- News reports might accurately reflect trends for refi mortgages or mortgages as a whole, but not for purchase loans -- mortgages to buy houses -- which is the focus of most of the public concern about standards.
- We are deep into the best market for home sales in nearly a decade, and the latest hard data shows that it is just as difficult to qualify for a purchase mortgage in July as it was last March -- or even in March 2012.
- At the top of the list of first-time homebuyers' challenges is overcoming the disinformation generated about what's going on in the backrooms of underwriters.
Perhaps you have heard that it’s getting easier to get approved for a mortgage to buy a home. The first-time buyers you work with don’t seem to be doing any better than they did six, 12 or even 24 months ago.
The news reports you’ve been reading are misleading. They might accurately report trends for refi mortgages or mortgages as a whole, but not for purchase loans — mortgages to buy houses — which is the focus of most of the public concern about standards.
What’s going on?
Four months ago, I published an article titled “Why lending standards won’t get better.”
“Today’s lending standards were written to protect lenders and federal budgeters, not to help renters become homeowners. Despite pressure from the public, lending standards probably won’t change much more in the foreseeable future than they already have,” I wrote at the time.
I’m sorry to say, it looks like I was right. We are deep into the best market for home sales in nearly a decade. And the latest hard data shows that it is just as difficult to qualify for a purchase mortgage in July as it was last March — or even in March 2012.
Reports that looser standards are making it easier to get a mortgage are of two types.
Some are simply surveys of lenders or experts, such as the Federal Reserve’s quarterly Survey of Senior Loan Officers or Pulsenomic’s survey of real estate economists and experts.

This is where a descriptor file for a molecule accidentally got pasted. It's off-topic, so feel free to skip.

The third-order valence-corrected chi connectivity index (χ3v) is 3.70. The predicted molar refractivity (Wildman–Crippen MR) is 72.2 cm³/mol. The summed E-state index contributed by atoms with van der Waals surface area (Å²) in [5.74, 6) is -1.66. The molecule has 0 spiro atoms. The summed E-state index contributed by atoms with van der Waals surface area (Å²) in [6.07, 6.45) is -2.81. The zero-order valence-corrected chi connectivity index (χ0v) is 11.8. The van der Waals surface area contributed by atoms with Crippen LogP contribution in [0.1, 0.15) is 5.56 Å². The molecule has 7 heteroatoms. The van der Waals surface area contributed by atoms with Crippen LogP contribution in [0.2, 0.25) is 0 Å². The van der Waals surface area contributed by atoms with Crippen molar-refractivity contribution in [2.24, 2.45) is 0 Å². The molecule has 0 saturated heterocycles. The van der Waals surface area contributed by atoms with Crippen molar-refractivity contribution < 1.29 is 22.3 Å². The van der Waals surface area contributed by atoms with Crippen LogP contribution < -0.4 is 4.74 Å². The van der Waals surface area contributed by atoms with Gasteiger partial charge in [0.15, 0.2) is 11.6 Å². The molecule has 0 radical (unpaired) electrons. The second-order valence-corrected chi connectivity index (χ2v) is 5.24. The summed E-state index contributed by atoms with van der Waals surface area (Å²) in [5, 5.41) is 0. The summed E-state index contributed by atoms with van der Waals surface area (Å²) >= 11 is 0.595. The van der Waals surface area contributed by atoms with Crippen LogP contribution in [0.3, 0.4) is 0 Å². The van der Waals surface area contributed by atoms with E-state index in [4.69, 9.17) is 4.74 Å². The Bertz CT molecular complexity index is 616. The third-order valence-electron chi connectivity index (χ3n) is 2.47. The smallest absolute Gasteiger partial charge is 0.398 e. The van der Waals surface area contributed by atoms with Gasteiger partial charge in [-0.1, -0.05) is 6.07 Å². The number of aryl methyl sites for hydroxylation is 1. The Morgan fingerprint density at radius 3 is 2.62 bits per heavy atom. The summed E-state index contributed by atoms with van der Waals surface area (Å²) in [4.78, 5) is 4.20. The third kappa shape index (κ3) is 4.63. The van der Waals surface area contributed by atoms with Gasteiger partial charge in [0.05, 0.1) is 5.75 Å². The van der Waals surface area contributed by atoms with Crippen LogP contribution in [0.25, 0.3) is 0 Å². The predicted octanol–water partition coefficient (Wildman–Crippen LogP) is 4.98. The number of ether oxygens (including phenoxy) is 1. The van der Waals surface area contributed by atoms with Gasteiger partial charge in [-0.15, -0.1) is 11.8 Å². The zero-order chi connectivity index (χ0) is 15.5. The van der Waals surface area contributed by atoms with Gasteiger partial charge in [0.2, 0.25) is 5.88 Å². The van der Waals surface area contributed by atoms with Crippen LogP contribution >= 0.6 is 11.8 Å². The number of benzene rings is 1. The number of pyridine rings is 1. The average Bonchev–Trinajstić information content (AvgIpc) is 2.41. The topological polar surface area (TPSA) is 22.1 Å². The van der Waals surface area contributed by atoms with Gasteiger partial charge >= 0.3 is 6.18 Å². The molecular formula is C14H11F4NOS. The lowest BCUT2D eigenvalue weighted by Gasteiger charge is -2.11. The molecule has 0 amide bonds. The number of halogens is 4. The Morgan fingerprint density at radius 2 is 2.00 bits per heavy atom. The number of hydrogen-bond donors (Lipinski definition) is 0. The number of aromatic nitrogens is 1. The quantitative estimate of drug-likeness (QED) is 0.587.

Both made headlines in recent months by announcing access to credit has eased or is easing. Both are based on perceptions, expectations and attitudes, not on hard data.
Others, such as the Mortgage Bankers Association’s Mortgage Credit Availability Index, combine purchase loans with refis to provide a picture of credit accessibility that’s virtually useless for a discussion of home purchases and the barriers facing first-time buyers.
The fact is that standards for refis are indeed significantly lower, while standards for purchase loans have been virtually frozen for years.
For example, median FICOs for conventional closed refis in July were 727, for conventional closed purchase loans 757 — a 30-point difference. Combining data on the two different uses hides what is going on to purchases loans.
Standards for refis have loosened much more for refis than for purchase loans. A good way to measure the difference between standards used to make lending decisions is to review and compare the real-life results of those decisions.
Below is an update of a table I included in my May article expanded to include July 2015 and refi data, for comparison purposes. It includes data on closed loans for the two most popular categories of mortgages for homebuyers, FHA and conventional loans.
The data come from Ellie Mae, the industry-leading mortgage processing platform, which processed approximately 3.7 million loan applications in 2014.
How lending standards differ for conventional and FHA refi and purchase loans
March 2012-July 2015
Percentage improvement, March 2012-July 2015
|Conventional Purchase Loans|
|Back end DTI*||33||34||34||2.9%|
|Conventional Refi Loans|
|Back end DTI*||32||37||40||25%|
|FHA Purchase Loans|
|Back end DTI*||41||41||41||0|
|FHA Refi Loans|
|Back end DTI*||39||41||41||5.1%|
Average FICO scores, loan-to-value ratios and debt-to-income ratios from Ellie Mae Origination Insight Reports
Over the past 16 months, the three critical metrics used to show the impact of lending standards — FICO scores, loan-to-value ratios and debt-to-income ratios — have barely changed, while refis have indeed become measurably more accessible to borrowers.
Why this is happening is open to speculation. Perhaps lenders are kinder to refi applicants because refis are easier to originate than purchase loans. Or refis might be easier to sell to investors because the risk is lower for borrowers with years of homeownership and histories of making mortgage payments.
With interest rates on the rise and the refi business shrinking, loosening standards might be a way to attract borrowers before rates rise even higher.
The percent share of first-time buyers fell to 28 percent in July, far from the traditional 40 percent and the lowest share since January, declining in July for the second consecutive month, falling from 30 percent in June to 28 percent.
A year ago, first-time buyers represented 29 percent of all buyers. There is clearly no evidence that a loosening in lending standards is helping first-timers because standards have loosened even one notch on the belt for them.
“The fact that first-time buyers represented a lower share of the market compared to a year ago even though sales are considerably higher is indicative of the challenges many young adults continue to face,” said Lawrence Yun, chief economist for the National Association of Realtors.
At the top of the list of their challenges is overcoming the disinformation generated about what’s going on in the backrooms of underwriters.